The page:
Talking about Stansted, happy birthday to Maxjet. The all business class airline, which operates 767 service between Stansted and the US, is celebrating the first anniversary of its founding, and is doing so with a magnificent special fare. For only $999 - roundtrip - you can fly from either New York (JFK) or Washington (IAD) to London (Standsted). Buy your fare any time prior to 1 October, and travel between 1 Nov and 28 Feb.
Most amazing of all - the $999 fare includes all taxes, fees, fuel surcharges, everything - these hidden extras can add $200 or more to a regular airfare. I've heard good reports about Maxjet, so if you're considering travel from NY or DC to London between 1 Nov and 28 Feb, why not treat yourself to Maxjet's comfortable business class service.
And talking about hidden extras, here's an interesting article on that subject. Among other things, it refers to a 'certain Asian low-cost carrier' that sells blankets on its flights. When blanket sales are slow, the flight attendants, who get a commission on sales, ask the pilots to lower the cabin temperature....
In general, airlines are increasingly turning to ancillary revenue - ie, income from anything other than passenger ticket sales - as a way to make more money. Whether it is the traditional inflight duty free sales, or the newer inflight food sales, or other services still to come such as gambling, video on demand, or more fees for services otherwise free, this will increasingly be a major part of our airline travel experience. The airlines are realizing that it is a 'waste' to have an airplane full of potential consumers just sitting passively there and spending no money at all while on board.
Air Canada has found a new way to make money. It is seeking to recover $1,350 from a passenger who they say caused a trans-Atlantic flight to be delayed 27 minutes. Apparently he may have been in the wrong seat on board and refused to move, and was eventually escorted off the flight by police prior to its departure, with a resulting 27 minute delay. Air Canada says the $1,350 is required to cover the cost of overtime for flight crew, extra baggage handling, and various other unspecified expenses.
The passenger is currently refusing to pay.
Question : If the airline can seek to recover its costs from passengers when the passengers cause a flight to be delayed, does that mean we, as passengers, can recover our costs if the airline delays our flight?
And now for the most outrageous way of making money from passengers. Imagine if airlines had Customer Service and Refund departments that could only be reached by dialing an expensive (900) type number, with the proceeds of the (900) call fee going to the airline itself! And imagine some more that when you dial this number and have to pay for every minute of your call, the airlines then put you on hold for ten or even twenty minutes before talking to you, while all the time your per minute call fee is mounting up.
Impossible? Not so in the UK, where such things are already happening. As this article reports, a test call to easyJet's pay phone number resulted in a £2.90 (US$5.50) call fee being incurred, primarily due to the 29 minute wait before the call was answered. And one person is quoted in the article as estimating they spent over £100 during more than fifty unsuccessful attempts to get through to Customer Service.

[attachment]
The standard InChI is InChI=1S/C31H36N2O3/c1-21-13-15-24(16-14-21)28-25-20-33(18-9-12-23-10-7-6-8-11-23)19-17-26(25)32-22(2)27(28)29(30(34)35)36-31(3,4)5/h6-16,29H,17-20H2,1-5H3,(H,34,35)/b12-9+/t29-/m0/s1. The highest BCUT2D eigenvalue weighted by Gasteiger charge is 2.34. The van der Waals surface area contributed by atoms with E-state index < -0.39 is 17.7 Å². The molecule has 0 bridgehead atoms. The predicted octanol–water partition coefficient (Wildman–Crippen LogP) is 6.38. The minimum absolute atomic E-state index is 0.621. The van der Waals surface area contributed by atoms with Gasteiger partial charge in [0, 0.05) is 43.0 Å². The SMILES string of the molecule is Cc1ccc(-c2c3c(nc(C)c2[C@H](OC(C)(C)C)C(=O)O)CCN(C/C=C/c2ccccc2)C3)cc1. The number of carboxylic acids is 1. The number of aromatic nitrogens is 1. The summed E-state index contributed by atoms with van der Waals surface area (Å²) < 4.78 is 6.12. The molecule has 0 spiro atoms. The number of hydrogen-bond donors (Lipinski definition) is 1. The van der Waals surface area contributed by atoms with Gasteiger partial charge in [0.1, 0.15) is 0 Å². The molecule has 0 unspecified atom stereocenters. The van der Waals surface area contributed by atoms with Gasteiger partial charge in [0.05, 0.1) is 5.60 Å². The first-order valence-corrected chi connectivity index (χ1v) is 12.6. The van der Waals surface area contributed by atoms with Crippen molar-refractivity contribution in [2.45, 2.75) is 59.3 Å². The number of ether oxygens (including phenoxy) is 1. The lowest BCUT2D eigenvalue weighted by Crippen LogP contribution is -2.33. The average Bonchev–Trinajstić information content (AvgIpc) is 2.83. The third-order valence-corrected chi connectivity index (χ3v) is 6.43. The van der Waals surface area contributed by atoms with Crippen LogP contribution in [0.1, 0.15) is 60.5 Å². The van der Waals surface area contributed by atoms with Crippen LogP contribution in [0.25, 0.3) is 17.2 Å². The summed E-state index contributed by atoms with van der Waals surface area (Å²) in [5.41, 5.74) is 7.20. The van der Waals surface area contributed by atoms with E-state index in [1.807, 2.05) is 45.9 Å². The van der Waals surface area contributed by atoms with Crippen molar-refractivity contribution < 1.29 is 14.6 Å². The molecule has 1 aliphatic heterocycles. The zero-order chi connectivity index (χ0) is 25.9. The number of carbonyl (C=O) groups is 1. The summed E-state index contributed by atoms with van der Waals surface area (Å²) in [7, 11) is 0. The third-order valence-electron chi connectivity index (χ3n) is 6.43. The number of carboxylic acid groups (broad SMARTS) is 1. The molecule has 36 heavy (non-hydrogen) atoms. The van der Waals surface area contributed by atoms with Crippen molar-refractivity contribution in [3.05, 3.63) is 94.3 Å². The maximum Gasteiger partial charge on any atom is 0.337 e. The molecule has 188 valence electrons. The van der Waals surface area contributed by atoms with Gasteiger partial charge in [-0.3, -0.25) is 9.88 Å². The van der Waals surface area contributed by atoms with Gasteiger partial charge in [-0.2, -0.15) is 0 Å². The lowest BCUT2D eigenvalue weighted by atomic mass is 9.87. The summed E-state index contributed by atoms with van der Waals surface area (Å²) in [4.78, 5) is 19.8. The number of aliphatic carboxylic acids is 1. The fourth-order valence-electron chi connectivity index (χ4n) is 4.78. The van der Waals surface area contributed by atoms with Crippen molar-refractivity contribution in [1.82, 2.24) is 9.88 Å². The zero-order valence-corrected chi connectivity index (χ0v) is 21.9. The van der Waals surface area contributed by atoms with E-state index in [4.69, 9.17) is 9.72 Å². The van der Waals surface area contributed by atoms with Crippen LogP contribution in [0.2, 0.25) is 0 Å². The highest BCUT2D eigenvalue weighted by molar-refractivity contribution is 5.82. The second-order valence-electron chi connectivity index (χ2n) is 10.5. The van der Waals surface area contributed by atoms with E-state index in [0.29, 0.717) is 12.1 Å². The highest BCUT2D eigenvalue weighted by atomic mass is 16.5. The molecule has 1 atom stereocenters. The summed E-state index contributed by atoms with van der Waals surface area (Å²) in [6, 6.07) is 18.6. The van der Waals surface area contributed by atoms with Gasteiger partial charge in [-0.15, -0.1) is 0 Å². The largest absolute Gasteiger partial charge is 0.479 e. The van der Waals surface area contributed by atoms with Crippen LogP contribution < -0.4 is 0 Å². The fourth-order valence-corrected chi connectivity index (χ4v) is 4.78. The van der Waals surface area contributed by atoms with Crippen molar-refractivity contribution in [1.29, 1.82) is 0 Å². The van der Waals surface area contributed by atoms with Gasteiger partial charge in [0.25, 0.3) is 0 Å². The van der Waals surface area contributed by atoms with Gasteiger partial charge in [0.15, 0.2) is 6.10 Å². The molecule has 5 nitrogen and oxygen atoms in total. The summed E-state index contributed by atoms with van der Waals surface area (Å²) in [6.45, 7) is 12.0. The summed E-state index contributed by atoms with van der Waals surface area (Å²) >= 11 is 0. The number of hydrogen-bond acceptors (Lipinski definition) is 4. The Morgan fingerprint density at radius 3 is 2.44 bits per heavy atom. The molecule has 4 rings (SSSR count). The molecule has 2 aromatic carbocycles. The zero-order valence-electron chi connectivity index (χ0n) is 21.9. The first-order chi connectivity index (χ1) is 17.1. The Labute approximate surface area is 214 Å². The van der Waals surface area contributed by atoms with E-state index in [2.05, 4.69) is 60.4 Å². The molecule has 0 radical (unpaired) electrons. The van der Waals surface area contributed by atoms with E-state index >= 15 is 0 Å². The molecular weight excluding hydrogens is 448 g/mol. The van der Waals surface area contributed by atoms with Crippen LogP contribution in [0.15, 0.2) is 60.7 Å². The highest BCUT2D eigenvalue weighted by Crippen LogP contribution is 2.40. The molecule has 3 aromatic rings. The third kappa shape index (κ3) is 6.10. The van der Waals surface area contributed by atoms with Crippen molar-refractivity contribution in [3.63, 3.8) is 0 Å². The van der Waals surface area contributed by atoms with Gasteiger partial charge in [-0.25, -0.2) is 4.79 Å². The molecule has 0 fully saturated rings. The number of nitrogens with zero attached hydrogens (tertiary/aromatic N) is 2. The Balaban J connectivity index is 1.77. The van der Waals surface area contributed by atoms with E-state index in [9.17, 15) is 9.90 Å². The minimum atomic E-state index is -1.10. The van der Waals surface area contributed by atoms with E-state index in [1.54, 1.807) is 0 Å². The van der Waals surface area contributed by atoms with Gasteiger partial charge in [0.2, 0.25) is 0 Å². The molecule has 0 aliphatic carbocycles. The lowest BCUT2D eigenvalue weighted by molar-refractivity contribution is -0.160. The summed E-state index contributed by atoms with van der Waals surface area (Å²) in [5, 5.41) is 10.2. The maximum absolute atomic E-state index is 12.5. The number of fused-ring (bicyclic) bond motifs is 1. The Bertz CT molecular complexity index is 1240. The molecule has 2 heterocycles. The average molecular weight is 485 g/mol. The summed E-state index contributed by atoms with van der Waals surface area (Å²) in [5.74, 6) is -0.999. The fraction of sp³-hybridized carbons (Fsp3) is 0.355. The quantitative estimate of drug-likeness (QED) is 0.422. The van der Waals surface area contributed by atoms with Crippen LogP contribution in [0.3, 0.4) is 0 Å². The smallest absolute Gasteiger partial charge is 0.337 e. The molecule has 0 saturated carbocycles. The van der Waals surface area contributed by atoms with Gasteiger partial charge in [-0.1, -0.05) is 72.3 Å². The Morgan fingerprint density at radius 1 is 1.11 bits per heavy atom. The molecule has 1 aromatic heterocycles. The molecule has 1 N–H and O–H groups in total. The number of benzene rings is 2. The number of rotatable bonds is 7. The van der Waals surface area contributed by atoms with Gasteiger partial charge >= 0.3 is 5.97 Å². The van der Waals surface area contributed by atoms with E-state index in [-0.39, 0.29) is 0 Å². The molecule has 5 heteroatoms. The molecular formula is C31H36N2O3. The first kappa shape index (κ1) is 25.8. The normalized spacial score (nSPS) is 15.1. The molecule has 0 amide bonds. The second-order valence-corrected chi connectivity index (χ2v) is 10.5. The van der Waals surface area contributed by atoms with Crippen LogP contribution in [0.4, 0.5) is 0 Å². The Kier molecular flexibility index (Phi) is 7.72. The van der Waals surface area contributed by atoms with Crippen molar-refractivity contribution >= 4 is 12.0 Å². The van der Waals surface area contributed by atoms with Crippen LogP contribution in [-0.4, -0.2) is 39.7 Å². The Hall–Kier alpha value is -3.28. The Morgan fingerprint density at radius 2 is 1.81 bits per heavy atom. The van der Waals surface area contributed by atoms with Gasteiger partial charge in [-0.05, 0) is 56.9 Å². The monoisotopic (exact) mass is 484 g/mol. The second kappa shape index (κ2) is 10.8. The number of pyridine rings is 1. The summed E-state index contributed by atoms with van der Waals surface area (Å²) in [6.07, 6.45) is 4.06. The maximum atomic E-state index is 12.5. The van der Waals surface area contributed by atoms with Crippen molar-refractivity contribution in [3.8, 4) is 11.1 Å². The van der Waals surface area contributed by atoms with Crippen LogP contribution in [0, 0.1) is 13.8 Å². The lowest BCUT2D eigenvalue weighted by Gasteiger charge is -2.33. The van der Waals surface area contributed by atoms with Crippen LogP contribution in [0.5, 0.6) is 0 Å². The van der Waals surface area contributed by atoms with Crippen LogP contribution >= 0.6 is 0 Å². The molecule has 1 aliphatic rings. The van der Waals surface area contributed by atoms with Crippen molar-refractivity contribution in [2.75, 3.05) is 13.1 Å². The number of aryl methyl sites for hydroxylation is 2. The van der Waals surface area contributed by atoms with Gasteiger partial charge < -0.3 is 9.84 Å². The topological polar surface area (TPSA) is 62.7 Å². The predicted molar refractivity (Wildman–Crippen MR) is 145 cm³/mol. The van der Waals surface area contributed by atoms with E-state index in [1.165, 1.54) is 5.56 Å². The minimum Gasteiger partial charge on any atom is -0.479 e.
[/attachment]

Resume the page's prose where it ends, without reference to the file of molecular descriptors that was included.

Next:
What's up with Airbus? What's not up is its exciting new A-380 super jumbo. The good news is that it is apparently lovely to fly (as a pilot).
But now for the bad news : I hinted last week at more delays being announced to the delivery schedule for this project, and Airbus has sort of confirmed these delays this week, admitting that ongoing problems exist with the new plane's wiring, but - get this - saying it doesn't yet know what the impact will be on its delivery schedules.
Insiders are suggesting this is likely to be another six month delay; Airbus says it will make a formal announcement in one month's time.
The most recent delay was announced in June, with an approximate six month delay being admitted at that time. There had been earlier delays as well, and as we write this, launch customer Singapore Airlines had originally been expecting to be already flying its A-380s.
The last six month delay apparently cost Airbus billions of dollars, but it didn't lose any orders. Will its airline customers stoically continue to wait? Without knowing the contract terms, one would ordinarily expect the answer to be 'yes', but don't lose sight of Boeing's new 747-8.
The 747-8 is stretched 11.7 feet compared to the current 747-400 and will hold 34 more passengers in a typical 3 class configuration. To date the plane has only been bought in a freighter version, and my original take was it would fail as a passenger plane. It won't start commercial service until late in 2009, but with a few more A-380 delays, who's not to say some frustrated airlines might not turn to the 747-8 passenger version rather than wait for an A-380?
Update - just found this article, which reports that both Emirates (43 A-380s on order) and Virgin Atlantic (six on order) are making public comments about their orders now being 'up in the air'. The chances are these are merely public chastisements of Airbus, and will result in further cash settlements rather than order cancellations. The impact of losing the 43 plane order from Emirates on the program (with only 159 planes sold) would be enormous, and one can expect Airbus will do everything it must to keep Emirates as a customer.
In reality, both Emirates and Virgin are very likely to want to keep their orders in place. It is hard to imagine Sir Richard Branson, Virgin's publicity-seeking founder, being happy with anything other than the biggest plane in the sky, and Emirates seems to want to buy anything with wings on at present.